Most of the cashew growing soils in India are low in fertility, which leads to reduced productivity of cashew. Being a perennial tree crop, cashew removes considerable amount of nutrients from the soil. If the continuous removal is not balanced by application of manures and fertilisers, the yield and quality of produce will be affected, apart from deterioration of soil health.

Cashew growing soils are generally acidic. Under high acidic soil conditions, nutrients such as phosphorus, calcium, magnesium, boron and molybdenum become unavailable, and nutrients such as iron, manganese and aluminium contents increase to toxic levels that affects plant growth. For correcting soil acidity, liming is to be undertaken after soil test. Further, as cashew growing soils are deficient in organic matter, application of farmyard manure or compost at the rate of 25 kg per grownup tree is recommended. Moreover, fertilizers are to be applied as per recommendation and preferably based on soil test report. Excessive or imbalanced application of nutrients leads to wastage of resources, environment pollution besides adverse effects on soil and plant health.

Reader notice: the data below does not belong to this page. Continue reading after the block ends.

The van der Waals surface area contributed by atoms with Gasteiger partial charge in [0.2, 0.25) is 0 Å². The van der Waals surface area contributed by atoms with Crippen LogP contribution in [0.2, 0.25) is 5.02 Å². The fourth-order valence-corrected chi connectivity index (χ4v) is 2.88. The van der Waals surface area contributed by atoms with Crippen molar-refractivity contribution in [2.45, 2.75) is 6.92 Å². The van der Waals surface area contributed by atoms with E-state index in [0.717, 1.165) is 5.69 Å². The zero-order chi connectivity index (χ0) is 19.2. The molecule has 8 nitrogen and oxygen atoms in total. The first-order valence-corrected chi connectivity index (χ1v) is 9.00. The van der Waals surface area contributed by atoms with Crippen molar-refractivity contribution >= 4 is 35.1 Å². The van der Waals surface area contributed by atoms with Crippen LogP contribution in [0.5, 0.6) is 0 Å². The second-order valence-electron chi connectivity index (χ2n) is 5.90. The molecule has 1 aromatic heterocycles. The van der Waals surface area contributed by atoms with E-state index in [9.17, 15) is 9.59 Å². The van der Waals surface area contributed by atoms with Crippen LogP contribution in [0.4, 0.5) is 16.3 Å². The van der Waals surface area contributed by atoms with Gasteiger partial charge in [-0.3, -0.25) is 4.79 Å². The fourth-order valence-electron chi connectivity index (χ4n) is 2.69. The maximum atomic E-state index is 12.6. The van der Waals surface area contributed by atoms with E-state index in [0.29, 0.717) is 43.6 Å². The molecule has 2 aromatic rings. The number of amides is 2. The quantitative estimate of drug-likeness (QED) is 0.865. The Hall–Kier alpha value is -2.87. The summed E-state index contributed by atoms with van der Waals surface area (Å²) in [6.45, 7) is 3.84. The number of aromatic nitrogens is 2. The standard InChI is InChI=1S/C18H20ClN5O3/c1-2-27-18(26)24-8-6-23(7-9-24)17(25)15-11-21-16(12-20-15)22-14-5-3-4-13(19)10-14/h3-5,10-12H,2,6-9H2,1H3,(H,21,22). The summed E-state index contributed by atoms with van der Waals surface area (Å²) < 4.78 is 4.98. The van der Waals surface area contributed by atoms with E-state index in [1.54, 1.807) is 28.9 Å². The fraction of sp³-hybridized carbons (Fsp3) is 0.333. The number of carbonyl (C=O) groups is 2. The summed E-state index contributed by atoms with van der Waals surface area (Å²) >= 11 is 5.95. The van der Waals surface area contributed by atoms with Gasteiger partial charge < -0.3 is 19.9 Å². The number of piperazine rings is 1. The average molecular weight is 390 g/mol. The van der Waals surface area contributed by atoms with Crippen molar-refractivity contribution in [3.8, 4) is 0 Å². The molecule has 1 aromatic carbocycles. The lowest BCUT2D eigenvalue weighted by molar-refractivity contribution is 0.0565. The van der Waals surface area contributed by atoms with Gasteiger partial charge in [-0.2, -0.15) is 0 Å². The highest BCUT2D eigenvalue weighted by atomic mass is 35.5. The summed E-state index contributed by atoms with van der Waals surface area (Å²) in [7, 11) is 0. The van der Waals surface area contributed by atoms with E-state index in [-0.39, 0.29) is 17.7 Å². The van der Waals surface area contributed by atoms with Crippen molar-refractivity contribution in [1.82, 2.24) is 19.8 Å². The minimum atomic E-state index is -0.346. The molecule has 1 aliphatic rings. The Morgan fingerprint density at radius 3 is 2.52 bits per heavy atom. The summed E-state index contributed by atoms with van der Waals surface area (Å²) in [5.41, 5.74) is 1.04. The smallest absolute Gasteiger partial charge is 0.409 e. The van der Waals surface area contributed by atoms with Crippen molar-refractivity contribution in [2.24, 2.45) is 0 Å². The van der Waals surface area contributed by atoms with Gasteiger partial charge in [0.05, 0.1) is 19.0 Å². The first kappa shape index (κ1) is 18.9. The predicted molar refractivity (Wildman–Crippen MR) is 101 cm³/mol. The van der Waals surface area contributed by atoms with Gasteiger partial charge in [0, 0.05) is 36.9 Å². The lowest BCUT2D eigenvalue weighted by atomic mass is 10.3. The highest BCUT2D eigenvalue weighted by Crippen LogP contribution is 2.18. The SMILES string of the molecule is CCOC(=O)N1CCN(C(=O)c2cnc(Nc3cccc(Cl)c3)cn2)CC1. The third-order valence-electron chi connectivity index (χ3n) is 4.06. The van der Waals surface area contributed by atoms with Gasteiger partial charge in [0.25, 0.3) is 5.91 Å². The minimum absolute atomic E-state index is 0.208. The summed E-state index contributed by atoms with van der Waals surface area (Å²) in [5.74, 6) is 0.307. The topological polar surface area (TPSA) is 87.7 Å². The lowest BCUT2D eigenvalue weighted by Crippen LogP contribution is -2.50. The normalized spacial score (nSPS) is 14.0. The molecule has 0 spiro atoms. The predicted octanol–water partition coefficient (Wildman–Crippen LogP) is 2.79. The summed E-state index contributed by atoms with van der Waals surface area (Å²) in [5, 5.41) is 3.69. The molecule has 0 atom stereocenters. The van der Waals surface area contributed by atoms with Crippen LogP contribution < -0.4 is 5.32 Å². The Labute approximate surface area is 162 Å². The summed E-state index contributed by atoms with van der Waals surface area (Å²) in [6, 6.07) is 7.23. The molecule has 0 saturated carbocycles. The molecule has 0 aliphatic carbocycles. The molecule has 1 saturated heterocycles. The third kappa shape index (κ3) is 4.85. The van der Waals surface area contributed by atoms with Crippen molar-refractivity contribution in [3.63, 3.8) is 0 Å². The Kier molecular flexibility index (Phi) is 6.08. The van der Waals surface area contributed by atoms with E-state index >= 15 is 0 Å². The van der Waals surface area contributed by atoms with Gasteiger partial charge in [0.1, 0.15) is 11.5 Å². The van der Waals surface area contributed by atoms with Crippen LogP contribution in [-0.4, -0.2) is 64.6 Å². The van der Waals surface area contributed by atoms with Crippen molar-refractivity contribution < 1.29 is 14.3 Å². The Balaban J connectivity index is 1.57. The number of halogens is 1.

The deficiency of micronutrients can be known from the symptoms on cashew leaves and are ascertained by soil testing or leaf analysis. They can be corrected by either soil or foliar application. Excess application of nutrients especially the micronutrients leads to more damage than non-application, by inhibiting the availability of other nutrients. Foliar application of nutrients is the quickest way to correct major and minor nutrient deficiencies in cashew (For more info please visit Cashew Nutrient Manager )

For more information, please see - Cashew Nutrient Deficiency